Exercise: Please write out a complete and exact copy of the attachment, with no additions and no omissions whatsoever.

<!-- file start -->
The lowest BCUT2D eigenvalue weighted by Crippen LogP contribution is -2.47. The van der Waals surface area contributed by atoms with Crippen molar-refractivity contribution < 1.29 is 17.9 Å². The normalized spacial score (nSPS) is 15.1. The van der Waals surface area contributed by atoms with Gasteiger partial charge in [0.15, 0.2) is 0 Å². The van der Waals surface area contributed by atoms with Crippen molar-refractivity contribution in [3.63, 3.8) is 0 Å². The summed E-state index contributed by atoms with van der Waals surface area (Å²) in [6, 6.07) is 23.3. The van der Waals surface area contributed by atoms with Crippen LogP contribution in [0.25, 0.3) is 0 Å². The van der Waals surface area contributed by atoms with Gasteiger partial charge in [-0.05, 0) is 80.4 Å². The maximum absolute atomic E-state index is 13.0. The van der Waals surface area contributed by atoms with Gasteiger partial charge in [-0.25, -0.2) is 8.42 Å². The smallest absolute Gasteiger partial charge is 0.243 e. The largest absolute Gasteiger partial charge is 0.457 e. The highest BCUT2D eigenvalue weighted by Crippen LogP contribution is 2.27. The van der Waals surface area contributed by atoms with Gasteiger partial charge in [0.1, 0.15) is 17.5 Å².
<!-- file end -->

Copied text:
The lowest BCUT2D eigenvalue weighted by Crippen LogP contribution is -2.47. The van der Waals surface area contributed by atoms with Crippen molar-refractivity contribution < 1.29 is 17.9 Å². The normalized spacial score (nSPS) is 15.1. The van der Waals surface area contributed by atoms with Gasteiger partial charge in [0.15, 0.2) is 0 Å². The van der Waals surface area contributed by atoms with Crippen molar-refractivity contribution in [3.63, 3.8) is 0 Å². The summed E-state index contributed by atoms with van der Waals surface area (Å²) in [6, 6.07) is 23.3. The van der Waals surface area contributed by atoms with Crippen LogP contribution in [0.25, 0.3) is 0 Å². The van der Waals surface area contributed by atoms with Gasteiger partial charge in [-0.05, 0) is 80.4 Å². The maximum absolute atomic E-state index is 13.0. The van der Waals surface area contributed by atoms with Gasteiger partial charge in [-0.25, -0.2) is 8.42 Å². The smallest absolute Gasteiger partial charge is 0.243 e. The largest absolute Gasteiger partial charge is 0.457 e. The highest BCUT2D eigenvalue weighted by Crippen LogP contribution is 2.27. The van der Waals surface area contributed by atoms with Gasteiger partial charge in [0.1, 0.15) is 17.5 Å².